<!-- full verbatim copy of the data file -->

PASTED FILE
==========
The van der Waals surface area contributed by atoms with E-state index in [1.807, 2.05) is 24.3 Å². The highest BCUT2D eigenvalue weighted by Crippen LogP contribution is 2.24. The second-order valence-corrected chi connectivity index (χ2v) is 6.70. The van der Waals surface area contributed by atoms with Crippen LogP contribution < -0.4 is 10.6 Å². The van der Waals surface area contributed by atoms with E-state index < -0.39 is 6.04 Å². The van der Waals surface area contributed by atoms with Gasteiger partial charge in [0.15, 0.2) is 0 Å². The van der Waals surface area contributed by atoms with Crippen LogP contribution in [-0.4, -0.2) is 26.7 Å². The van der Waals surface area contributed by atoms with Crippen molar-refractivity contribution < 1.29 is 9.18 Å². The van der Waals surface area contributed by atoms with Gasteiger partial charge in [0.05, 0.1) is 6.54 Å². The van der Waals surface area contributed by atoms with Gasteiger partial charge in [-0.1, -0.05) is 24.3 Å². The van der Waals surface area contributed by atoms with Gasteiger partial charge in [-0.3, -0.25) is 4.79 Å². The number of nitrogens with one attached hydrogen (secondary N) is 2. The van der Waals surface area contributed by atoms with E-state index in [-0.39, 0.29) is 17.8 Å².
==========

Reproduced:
The van der Waals surface area contributed by atoms with E-state index in [1.807, 2.05) is 24.3 Å². The highest BCUT2D eigenvalue weighted by Crippen LogP contribution is 2.24. The second-order valence-corrected chi connectivity index (χ2v) is 6.70. The van der Waals surface area contributed by atoms with Crippen LogP contribution < -0.4 is 10.6 Å². The van der Waals surface area contributed by atoms with E-state index < -0.39 is 6.04 Å². The van der Waals surface area contributed by atoms with Gasteiger partial charge in [0.15, 0.2) is 0 Å². The van der Waals surface area contributed by atoms with Crippen LogP contribution in [-0.4, -0.2) is 26.7 Å². The van der Waals surface area contributed by atoms with Crippen molar-refractivity contribution < 1.29 is 9.18 Å². The van der Waals surface area contributed by atoms with Gasteiger partial charge in [0.05, 0.1) is 6.54 Å². The van der Waals surface area contributed by atoms with Gasteiger partial charge in [-0.1, -0.05) is 24.3 Å². The van der Waals surface area contributed by atoms with Gasteiger partial charge in [-0.3, -0.25) is 4.79 Å². The number of nitrogens with one attached hydrogen (secondary N) is 2. The van der Waals surface area contributed by atoms with E-state index in [-0.39, 0.29) is 17.8 Å².